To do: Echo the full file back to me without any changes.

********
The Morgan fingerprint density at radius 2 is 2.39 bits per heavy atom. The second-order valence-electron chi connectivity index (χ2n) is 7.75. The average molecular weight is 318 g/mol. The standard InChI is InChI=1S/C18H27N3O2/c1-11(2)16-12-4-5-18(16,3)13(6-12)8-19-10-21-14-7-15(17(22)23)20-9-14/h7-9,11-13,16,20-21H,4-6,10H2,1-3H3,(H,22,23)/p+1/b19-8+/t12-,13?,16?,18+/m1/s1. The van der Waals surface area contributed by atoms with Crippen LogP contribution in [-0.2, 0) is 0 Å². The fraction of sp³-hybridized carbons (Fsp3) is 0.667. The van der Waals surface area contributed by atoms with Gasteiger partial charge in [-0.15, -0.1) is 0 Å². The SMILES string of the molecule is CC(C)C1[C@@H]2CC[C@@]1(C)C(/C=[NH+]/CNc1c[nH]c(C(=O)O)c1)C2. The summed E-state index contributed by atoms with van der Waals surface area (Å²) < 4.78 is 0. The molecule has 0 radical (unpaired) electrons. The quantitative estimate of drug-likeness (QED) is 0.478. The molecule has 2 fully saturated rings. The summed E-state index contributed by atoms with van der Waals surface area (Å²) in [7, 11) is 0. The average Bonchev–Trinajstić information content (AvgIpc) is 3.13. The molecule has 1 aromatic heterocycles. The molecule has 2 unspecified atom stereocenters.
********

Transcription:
The Morgan fingerprint density at radius 2 is 2.39 bits per heavy atom. The second-order valence-electron chi connectivity index (χ2n) is 7.75. The average molecular weight is 318 g/mol. The standard InChI is InChI=1S/C18H27N3O2/c1-11(2)16-12-4-5-18(16,3)13(6-12)8-19-10-21-14-7-15(17(22)23)20-9-14/h7-9,11-13,16,20-21H,4-6,10H2,1-3H3,(H,22,23)/p+1/b19-8+/t12-,13?,16?,18+/m1/s1. The van der Waals surface area contributed by atoms with Crippen LogP contribution in [-0.2, 0) is 0 Å². The fraction of sp³-hybridized carbons (Fsp3) is 0.667. The van der Waals surface area contributed by atoms with Gasteiger partial charge in [-0.15, -0.1) is 0 Å². The SMILES string of the molecule is CC(C)C1[C@@H]2CC[C@@]1(C)C(/C=[NH+]/CNc1c[nH]c(C(=O)O)c1)C2. The summed E-state index contributed by atoms with van der Waals surface area (Å²) < 4.78 is 0. The molecule has 0 radical (unpaired) electrons. The quantitative estimate of drug-likeness (QED) is 0.478. The molecule has 2 fully saturated rings. The summed E-state index contributed by atoms with van der Waals surface area (Å²) in [7, 11) is 0. The average Bonchev–Trinajstić information content (AvgIpc) is 3.13. The molecule has 1 aromatic heterocycles. The molecule has 2 unspecified atom stereocenters.